Editor's Choice

My Big Fat Geek Marriage


In pop culture, happy, healthy marriages don’t exist. Apart from the “chick lit/flick” arena, most movies, TV shows, novels, videogames, you name it, ignore husbands and wives entirely unless A) they’re in the process of falling back in or out of love, or B) they’re in some supportive role – usually the worried parents of a younger, more dynamic protagonist.

This is especially true in sci-fi and fantasy; the only couple I can think of who started their story happily married and stayed that way are Hermes and LaBarbara from Futurama. All too often, happily married couples in these stories meet a decidedly unhappy fate: Take, for example, Star Wars’ Uncle Owen and Aunt Beru, Shadow and Laura in American Gods or Firefly‘s Zoe and Wash.

Maybe it’s subliminal schadenfreude – authors and audiences alike acting out their personal miseries on fictional whipping boys. But I think the real reason is far more innocuous: Our society assumes that happy marriages are simply too boring to deserve any attention. Marriage, it’s implied, is a state that, if left uninterrupted, will continue on peacefully forever. Only with a little misery can things become interesting.

If that were true, the divorce rate would be much lower, as the sort of dramatic and epic violence that occurs in sci-fi and fantasy stories rarely mirrors real life.


The truth is, an unhappy marriage is a lot easier to maintain than a happy one, as it requires less time, energy and emotional dexterity. Falling in love is easy. Staying in love is hard. And although the story usually ends as the heroes kiss and ride off into the sunset, that’s really just the prologue, after which the real work can begin.


Last autumn, I married my college sweetheart in a sunset ceremony at a nearby art gallery. It was a small, quiet affair with less than 35 guests, no receiving line or fussy chuppah and a wedding pie instead of cake. (The cake, after all, is a lie.) And yes, I did end up walking down the aisle to “Aria di Mezzo Caraterre” as I had so long ago planned.

A few months before the ceremony, I sat down for coffee with my grandfather, now married 54 years, in order to pick his brain about the ingredients for a successful marriage. I was nervous – terrified about the ceremony, but even more so about what came after. I knew my grandfather, who’d never lacked for advice on any subject in his entire life, would be able to supply me with just the right foolproof, 10-step recipe for marital bliss.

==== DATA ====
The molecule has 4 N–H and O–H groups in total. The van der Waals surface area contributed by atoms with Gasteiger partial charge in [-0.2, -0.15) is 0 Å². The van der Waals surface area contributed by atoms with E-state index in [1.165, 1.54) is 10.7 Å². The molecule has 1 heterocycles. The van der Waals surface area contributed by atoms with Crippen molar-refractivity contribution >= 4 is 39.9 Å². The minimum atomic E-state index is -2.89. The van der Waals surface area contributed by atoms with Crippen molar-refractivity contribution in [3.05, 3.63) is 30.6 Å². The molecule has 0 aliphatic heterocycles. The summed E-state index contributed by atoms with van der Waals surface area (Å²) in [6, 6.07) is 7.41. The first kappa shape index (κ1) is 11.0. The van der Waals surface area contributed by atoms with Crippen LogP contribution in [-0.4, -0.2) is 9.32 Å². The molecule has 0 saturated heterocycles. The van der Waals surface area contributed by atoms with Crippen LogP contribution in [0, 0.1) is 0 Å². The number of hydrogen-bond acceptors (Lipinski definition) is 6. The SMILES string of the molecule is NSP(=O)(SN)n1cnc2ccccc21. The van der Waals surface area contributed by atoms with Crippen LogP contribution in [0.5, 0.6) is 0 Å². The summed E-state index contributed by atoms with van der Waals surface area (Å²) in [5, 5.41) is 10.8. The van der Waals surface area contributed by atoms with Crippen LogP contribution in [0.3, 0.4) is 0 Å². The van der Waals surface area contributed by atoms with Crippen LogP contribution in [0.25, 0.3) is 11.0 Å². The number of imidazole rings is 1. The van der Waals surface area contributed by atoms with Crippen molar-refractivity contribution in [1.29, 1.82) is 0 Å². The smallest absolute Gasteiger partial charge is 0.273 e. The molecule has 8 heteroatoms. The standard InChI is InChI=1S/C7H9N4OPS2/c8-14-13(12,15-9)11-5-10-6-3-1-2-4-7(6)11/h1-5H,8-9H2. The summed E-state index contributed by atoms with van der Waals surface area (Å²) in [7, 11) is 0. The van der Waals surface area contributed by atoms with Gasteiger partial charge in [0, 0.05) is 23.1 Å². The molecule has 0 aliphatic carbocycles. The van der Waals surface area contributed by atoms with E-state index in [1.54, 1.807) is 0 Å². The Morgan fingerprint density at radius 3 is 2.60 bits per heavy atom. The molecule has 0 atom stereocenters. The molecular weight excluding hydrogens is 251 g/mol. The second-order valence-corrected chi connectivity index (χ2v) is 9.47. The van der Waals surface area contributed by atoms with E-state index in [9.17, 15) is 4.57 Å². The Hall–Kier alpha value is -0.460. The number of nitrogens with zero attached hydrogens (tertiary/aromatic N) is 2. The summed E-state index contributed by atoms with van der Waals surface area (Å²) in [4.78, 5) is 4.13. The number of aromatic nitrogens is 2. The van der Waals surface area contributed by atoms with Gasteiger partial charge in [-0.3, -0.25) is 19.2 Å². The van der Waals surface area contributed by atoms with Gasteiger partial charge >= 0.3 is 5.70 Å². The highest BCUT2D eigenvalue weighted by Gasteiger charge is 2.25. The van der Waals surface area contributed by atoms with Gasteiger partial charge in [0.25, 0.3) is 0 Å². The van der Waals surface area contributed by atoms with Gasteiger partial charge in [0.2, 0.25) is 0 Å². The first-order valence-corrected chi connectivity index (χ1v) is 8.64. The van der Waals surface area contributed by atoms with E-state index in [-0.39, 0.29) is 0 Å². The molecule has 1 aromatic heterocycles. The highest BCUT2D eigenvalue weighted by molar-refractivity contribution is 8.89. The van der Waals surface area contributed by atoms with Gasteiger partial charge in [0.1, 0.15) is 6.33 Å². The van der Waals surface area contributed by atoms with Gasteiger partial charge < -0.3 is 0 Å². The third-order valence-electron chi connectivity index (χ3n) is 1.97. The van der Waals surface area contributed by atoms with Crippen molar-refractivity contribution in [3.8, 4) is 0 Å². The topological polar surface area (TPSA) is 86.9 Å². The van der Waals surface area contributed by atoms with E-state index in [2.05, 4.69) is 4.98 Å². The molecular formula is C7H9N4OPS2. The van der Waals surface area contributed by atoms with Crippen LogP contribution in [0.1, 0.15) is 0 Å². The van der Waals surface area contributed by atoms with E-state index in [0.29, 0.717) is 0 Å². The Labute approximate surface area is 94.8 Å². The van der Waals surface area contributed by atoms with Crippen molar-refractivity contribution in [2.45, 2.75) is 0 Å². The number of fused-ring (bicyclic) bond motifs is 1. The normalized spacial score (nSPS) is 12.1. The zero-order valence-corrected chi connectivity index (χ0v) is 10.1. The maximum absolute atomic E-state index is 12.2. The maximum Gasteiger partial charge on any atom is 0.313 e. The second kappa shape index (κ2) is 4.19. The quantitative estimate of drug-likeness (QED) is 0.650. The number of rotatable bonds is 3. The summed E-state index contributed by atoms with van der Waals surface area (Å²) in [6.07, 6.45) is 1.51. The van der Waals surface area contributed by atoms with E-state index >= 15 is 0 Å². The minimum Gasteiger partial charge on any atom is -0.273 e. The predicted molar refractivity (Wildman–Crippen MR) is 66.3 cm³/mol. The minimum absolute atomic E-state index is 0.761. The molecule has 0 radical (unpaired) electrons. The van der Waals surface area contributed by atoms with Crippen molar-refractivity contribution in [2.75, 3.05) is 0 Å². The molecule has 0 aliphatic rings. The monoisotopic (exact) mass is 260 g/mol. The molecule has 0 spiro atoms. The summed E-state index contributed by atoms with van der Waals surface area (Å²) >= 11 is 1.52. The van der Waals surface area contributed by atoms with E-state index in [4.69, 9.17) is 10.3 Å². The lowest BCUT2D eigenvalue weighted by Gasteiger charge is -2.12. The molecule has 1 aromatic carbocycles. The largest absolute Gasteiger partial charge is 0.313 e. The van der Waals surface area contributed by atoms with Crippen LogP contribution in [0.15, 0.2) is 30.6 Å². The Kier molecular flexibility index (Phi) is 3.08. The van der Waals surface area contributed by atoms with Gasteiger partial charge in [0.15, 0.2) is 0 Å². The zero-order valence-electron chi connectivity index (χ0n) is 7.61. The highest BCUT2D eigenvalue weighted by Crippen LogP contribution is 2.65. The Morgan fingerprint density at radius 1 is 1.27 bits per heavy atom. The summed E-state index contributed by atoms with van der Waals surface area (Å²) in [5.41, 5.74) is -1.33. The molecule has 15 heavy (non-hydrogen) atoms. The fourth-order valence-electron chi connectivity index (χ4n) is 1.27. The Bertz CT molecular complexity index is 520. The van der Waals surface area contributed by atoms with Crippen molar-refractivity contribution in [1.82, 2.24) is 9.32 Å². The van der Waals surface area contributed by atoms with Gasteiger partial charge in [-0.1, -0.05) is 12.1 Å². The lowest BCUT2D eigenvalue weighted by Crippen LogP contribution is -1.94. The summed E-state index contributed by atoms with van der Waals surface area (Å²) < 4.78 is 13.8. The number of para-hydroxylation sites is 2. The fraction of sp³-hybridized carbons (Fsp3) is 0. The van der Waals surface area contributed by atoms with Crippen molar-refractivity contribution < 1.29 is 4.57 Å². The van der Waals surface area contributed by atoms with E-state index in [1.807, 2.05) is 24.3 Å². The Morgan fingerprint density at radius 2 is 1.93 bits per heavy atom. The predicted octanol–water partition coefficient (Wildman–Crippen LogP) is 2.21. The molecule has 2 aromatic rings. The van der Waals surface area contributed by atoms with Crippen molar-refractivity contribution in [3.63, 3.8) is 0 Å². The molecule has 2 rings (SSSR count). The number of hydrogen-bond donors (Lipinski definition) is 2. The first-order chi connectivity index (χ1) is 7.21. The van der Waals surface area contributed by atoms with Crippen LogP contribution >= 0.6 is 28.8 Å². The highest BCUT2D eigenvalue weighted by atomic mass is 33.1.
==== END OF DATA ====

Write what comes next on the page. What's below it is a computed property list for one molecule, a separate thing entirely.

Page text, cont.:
When I asked him how he and Grandmom had managed to stay married for so long, he squinted thoughtfully and took a lingering sip from his cup. “I’m not sure,” he said after a long while. “Sometimes I really can’t stand her.”

I stared at him, mouth slightly ajar.

“She really can be a pain in the patushka,” he said slowly. “And she was never what I typically considered beautiful. My type was more the tall, thin girls, the ones with small breasts.”

I nodded without looking at him, and set my coffee down in disgust.

“But I guess,” he mumbled, turning his cup in his hands, “I guess I just can’t stay mad at her.” And then he looked up at me with finality, as if that simple admission was some special Illuminati secret, closing this and all conversations on the topic for all time.

“That … that’s it? 54 years because you couldn’t stay mad at her?”

“Yes,” he said, smiling. “There’s just something about her – no matter how mad I get, I just can’t stay angry for too long.”

Something of my disappointment must have registered in my face, because he then added with a chuckle, “I think it’s because she always knows how to make me laugh.”

I’ve carried that conversation with me for several months now: She always knows how to make me laugh. The wisdom is obvious, I suppose, but easier said than done. The reality of life and of relationships is that knowing how to make someone angry is usually much easier to figure out.

In the intervening months, I have, however, figured out one thing that always works. (Okay, two things.) Sometimes when he’s Really, Really Mad – when he becomes eerily silent, the hairs on his neck stand at attention and he’s so flummoxed he can barely spit out a complete sentence – I’ll ever so quietly hum the first couple bars of “Ode to Joy” and accuse him of having “Extreme Fever.” That never fails.